A UNIQUE collection of hand-crafted model boats could be thrown away because nowhere can be found to store it.
CRAFTSMAN: George Scammell pictured with his model of the Great Michael. Picture: BILL HENRY
The boats were created over 50 years by amateur enthusiast George Scammell. After his death last August, his son Harry was faced with the prospect of finding a new home for the models, most of which had been crammed into his father's cramped flat in Granton.
In February, 21 of them were put on display at The Lighthouse in West Harbour Road, Granton, by community architecture and development project Art in Architecture (AiA), so that the public could enjoy them.
But now the organisation, which has stored 18 of them ever since, is having to move premises and is looking for a new home for the boats - but so far has not found anywhere. It says that if it can't find a new owner for the boats by the end of next week, they will have to be thrown away.
Artist Ross McEwen, who runs AiA, said: "We've got about 18 of the boats. They should be preserved as a collection, rather than being split up and sold off. At the end of the day we can't take them with us, and if they're not taken away from us by the end of next week and we don't find somewhere, they'll be going in a skip.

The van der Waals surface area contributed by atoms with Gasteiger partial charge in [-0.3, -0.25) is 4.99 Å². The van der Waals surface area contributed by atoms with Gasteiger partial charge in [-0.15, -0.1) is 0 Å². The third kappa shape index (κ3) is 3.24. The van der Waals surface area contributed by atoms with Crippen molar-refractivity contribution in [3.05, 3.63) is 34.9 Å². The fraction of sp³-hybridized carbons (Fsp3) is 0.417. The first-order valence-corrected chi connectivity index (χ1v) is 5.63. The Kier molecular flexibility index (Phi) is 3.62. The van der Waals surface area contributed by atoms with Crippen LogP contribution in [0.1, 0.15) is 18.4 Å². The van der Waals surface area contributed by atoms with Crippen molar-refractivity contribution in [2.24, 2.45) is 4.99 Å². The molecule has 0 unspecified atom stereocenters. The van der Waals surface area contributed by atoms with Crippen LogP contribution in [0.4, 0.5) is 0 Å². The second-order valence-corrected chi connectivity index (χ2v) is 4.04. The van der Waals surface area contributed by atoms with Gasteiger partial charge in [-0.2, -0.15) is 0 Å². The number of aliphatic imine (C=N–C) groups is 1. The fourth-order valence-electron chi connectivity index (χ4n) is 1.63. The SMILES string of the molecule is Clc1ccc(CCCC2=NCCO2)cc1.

"We had said to Harry, George's son, that you've got to find somewhere to put them, and he hasn't been able to sell more than two or three."
Harry Scammell said: "I don't know what I'm going to do. I can't keep them in the house. I don't have quite the same interest in them as he did, I love them to death but it's not practical for me to keep them. I'd be quite willing to disperse them and give them away if we had to. There's only one that I wouldn't want to give away, and that's the main one, the Great Michael.
"I'm quite willing for them to go to people who would appreciate them. Perhaps if a charity wants to take them they could auction them off, then the money could go to charity."
Mr Scammell first began making model boats after becoming fascinated by the craft in his 30s. His entire collection included copies of all 30 of the Scottish fleet from the 14th and 15th centuries, the Titanic, an Egyptian funeral boat and several Viking longships. It also includes a model of the Great Michael, the vast warship launched at Newhaven by King James IV in 1511, which was the largest warship in Europe.
Although some of the boats have been put on display in museums or sold to private collectors, when Mr Scammell died last year, his home in Granton Terrace was still full of many of the models he had made.